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Progress on Mental Health in the Workplace?

employmentlaw@work / 11 October 2017

Tuesday 10 October 2017 was World Mental Health Day, and to mark this date a new Mental Health at Work Report 2017 has recently been issued.

In an age where more and more people are coming forward to openly discuss mental health issues and put them firmly in the media spotlight, the Report makes for some very interesting reading.  It concludes that business is waking up to the scale of poor mental health in the workplace, but that there is still a long way to go.

KEY DATES: 
The Report was issued on 4 October 2017.

IMPACT:
After surveying 3000 workers across the UK, the Report found that:

  • Almost one in three employees have been formally diagnosed with a mental health issue;
  • Three out of every five employees have experienced mental health issues due to work or where work was a related factor;
  • Just over half of employees feel comfortable talking about mental health issues like depression and anxiety at work; and
  • Only a third of 18 to 29 year olds are comfortable talking with their manager about mental health issues compared to almost half of people in their 40s.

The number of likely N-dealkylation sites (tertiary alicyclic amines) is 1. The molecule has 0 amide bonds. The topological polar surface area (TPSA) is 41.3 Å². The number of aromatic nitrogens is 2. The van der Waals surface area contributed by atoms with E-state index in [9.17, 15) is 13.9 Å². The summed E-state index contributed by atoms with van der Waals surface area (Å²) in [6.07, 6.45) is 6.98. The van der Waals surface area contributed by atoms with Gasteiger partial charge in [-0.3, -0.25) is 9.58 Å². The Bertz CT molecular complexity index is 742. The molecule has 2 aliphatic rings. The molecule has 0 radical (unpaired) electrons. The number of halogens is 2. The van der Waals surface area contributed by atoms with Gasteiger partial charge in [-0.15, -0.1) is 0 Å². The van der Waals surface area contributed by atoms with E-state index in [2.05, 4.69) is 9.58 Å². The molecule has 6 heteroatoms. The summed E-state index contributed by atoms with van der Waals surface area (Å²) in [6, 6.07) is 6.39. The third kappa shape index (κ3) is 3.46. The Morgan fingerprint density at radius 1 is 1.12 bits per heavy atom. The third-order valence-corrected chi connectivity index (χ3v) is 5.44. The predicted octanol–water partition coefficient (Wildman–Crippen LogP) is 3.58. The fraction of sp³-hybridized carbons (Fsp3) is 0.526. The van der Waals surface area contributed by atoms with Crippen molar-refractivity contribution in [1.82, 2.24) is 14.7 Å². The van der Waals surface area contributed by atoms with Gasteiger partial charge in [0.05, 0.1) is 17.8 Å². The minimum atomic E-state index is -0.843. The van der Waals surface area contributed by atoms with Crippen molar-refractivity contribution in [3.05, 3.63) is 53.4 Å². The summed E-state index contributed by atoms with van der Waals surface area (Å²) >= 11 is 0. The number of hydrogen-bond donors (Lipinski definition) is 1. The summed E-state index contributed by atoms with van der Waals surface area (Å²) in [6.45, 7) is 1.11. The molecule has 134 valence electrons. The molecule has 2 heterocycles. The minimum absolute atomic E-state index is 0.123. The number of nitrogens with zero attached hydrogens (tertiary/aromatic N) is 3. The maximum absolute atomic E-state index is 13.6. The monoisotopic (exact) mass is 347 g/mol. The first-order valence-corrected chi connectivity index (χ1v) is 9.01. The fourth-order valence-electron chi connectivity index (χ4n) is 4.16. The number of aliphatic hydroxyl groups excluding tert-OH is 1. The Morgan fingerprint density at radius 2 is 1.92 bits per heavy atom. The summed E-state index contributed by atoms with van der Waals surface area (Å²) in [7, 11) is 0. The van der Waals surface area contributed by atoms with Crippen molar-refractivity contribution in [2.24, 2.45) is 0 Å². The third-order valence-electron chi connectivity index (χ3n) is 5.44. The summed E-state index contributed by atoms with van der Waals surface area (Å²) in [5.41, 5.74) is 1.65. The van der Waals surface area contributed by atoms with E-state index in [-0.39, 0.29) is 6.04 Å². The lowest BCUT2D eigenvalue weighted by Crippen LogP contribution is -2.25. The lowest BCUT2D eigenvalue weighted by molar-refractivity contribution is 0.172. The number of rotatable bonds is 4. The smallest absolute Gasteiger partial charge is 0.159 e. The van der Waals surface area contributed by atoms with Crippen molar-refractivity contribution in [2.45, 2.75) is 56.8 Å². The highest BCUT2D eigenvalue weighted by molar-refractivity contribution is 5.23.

The Report also shows a disparity between how business managers view workplace mental health and how employees feel about this.  Whilst 91% of managers agree that what they do affects the wellbeing of their staff, and 84% of managers accept that employee wellbeing is their responsibility, only 58% of employees feel that their line manager is genuinely concerned about their wellbeing.  Further, in 15% of cases where the employee disclosed a mental health issue to a line manager the employee became subject to disciplinary procedures, dismissal or demotion.

ACTION:

If you have particular concerns in this tricky area, you may wish to sign up to Mind’s Workplace Wellbeing Index which will help you find out where your business is doing well and where you could improve your approach to mental health in the workplace.

You should also consider whether your internal policies (such as your capability and absence procedures) are up to date and whether your managers would benefit from any specific training on dealing with mental health in the workplace.

Acas have also just published a new guidance booklet on Promoting Positive Mental Health in the Workplace.  This gives helpful tips on changing your workplace to promote positive mental health and where to go when further guidance and support are necessary.

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